The state we are in: A (new) national approach to health literacy in Australia. Dr Nicola Dunbar


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Director of Strategy and Development, Australian Commission on Safety and Quality in Healthcare.
Presentation given at "Health Literacy Network: Crossing Disciplines, Bridging Gaps", November 26, 2013. The University of Sydney.

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The state we are in: A (new) national approach to health literacy in Australia. Dr Nicola Dunbar

  1. 1. The state we are in: A (new) national approach to health literacy in Australia Nicola Dunbar, Health Literacy Network Conference, 26 November 2013
  2. 2. Where have we come from?  Goals and targets for Australia’s health – 1993  Lots of good work – but fragmented  Australian Bureau of Statistics report – 2008  Reflected in national policy and reform processes, such as: • National Health and Hospitals Reform Commission, 2009 • National Primary Care Strategy, 2010  Increasingly being recognised as a safety and quality issue
  3. 3. Australian Safety and Quality Framework for Health Care – 2010
  4. 4. Australian Safety and Quality Goals for Health Care – 2012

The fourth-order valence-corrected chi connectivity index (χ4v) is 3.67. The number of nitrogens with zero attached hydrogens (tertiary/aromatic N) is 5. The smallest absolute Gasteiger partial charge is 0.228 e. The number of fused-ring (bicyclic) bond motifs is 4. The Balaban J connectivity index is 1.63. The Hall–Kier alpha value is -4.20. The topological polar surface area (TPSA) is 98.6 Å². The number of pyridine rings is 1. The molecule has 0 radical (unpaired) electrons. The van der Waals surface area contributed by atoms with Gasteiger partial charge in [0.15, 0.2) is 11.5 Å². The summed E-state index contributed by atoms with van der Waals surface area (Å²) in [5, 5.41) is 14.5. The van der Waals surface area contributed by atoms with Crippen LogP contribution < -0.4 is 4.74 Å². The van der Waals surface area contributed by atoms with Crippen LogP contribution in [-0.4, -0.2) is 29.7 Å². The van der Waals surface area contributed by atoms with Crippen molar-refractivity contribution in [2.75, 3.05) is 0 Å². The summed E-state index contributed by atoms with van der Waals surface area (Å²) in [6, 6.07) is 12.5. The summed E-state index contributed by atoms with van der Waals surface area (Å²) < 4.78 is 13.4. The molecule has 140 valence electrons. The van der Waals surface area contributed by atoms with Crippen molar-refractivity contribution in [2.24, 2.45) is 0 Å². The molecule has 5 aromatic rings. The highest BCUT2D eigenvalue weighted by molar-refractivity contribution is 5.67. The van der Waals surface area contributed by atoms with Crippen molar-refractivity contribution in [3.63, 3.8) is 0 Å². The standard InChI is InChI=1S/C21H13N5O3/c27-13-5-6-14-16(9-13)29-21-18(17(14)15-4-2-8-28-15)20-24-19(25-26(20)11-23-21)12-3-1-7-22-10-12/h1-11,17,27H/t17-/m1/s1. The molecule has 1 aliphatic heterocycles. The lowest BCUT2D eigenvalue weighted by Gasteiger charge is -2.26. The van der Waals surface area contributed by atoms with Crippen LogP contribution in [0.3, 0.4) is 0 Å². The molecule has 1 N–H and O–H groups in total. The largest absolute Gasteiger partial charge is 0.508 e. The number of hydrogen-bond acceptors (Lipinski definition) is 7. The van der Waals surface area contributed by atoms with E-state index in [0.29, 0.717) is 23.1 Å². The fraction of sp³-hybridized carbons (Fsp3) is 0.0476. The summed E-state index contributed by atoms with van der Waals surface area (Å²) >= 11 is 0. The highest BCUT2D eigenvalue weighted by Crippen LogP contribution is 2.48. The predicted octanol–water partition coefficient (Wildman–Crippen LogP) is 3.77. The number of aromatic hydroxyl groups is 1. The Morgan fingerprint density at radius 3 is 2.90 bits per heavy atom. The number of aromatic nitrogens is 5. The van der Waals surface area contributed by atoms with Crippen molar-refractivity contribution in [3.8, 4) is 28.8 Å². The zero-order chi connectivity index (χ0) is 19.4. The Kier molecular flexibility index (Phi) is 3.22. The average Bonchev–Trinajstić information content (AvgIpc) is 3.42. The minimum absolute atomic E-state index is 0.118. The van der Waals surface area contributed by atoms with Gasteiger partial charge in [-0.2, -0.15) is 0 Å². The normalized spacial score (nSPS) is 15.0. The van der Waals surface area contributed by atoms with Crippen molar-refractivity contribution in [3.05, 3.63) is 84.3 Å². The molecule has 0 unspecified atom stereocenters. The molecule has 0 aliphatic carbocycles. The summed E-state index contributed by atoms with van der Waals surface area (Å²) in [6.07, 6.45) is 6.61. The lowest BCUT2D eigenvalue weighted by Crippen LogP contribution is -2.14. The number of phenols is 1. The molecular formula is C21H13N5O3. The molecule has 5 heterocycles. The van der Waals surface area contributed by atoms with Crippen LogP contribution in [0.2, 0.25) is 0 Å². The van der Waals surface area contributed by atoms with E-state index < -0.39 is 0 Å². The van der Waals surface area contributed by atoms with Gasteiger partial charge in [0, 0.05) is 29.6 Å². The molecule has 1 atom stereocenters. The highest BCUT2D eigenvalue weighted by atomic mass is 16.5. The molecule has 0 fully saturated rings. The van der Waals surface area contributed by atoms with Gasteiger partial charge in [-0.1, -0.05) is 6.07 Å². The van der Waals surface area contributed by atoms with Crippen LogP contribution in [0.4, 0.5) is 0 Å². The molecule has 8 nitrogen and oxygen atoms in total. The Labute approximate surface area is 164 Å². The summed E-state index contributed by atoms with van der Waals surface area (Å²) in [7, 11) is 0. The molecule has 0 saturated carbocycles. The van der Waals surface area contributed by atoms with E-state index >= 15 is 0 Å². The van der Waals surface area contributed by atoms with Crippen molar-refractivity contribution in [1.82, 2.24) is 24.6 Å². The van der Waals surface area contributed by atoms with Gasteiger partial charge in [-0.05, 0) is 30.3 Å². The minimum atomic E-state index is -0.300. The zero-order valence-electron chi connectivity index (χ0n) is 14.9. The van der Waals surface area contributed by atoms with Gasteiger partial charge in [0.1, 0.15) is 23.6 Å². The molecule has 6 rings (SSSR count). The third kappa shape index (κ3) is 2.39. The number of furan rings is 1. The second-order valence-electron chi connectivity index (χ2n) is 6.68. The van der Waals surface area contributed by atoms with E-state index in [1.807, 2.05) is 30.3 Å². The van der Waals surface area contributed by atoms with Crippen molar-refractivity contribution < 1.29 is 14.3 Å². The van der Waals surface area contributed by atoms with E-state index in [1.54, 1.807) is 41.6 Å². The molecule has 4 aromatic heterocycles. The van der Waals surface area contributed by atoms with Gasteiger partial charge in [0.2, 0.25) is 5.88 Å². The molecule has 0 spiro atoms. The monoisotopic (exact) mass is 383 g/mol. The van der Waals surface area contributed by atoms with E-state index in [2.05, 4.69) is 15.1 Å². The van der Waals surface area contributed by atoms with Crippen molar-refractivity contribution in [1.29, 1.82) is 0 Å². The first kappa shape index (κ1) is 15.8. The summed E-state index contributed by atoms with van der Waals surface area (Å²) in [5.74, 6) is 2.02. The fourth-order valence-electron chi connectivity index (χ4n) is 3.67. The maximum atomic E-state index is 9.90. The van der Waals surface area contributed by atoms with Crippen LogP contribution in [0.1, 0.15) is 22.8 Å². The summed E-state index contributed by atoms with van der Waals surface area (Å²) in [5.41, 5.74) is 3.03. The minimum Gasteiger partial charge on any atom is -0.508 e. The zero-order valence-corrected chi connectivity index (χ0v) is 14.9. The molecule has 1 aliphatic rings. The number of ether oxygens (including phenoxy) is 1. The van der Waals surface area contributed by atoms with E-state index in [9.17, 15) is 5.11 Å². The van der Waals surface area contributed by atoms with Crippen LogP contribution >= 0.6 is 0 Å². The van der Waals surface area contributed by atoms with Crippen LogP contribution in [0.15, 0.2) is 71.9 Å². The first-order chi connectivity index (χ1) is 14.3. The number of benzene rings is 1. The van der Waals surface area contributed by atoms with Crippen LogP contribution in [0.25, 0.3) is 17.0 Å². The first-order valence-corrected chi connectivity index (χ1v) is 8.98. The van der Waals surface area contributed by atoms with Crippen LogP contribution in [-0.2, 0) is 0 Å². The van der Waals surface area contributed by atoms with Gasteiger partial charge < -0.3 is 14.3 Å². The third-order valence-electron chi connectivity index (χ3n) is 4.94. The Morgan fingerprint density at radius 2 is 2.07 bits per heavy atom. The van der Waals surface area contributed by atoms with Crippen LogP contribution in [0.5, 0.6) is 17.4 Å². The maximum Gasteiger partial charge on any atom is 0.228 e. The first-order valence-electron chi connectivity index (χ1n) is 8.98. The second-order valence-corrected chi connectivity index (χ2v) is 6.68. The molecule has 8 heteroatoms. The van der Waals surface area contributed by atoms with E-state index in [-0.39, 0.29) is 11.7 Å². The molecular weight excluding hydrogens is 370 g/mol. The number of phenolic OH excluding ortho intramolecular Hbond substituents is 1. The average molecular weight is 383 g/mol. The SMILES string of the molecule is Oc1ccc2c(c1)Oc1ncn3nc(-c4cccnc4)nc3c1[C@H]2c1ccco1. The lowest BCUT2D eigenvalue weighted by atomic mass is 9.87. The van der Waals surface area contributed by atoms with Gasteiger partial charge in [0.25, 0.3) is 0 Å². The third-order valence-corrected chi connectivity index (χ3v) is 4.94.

5. 5. National health literacy stock take  Aim: collect information about health literacy initiatives in Australia  Timeframe: December 2011-March 2012  66 submissions, over 200 separate initiatives  There are many different organisations doing work to improve health literacy or reduce barriers  A range of different approaches are being taken  Efforts are fragmented with little potential for learning
  6. 6. Types of strategies and approaches
  7. 7. Consumers, the health system and health literacy: Taking action to improve safety and quality  Consultation paper released by the Commission in June 2013  Raise awareness about importance of health literacy and how it can be addressed  Proposes that to address health literacy in a coordinated way, then need to: • embed health literacy into high-level systems and organisational policies and practices • have clear, focused and usable health information and effective interpersonal communication • integrate health literacy into education for consumers and healthcare providers
  8. 8. Feedback on consultation
  9. 9. Feedback on consultation – How to address health literacy in the future  National coordination and collaboration in addressing health literacy • large scale national change, eg legislation, accreditation, regulation, national strategy, national action plan • re-engineering existing infrastructures and systems to embed health literacy • cultural and organisational change required  Support further research • build evidence base • increase understanding of health literacy in Australian health system • health literacy and vulnerable groups
  10. 10. Feedback on consultation – How to address health literacy in the future  Integration of health literacy into education and training • consumers • national curriculum for schools • healthcare providers (vocational, undergraduate, postgraduate) • support and administrative staff in healthcare organisations • professionals outside the health sector who have an influence in health settings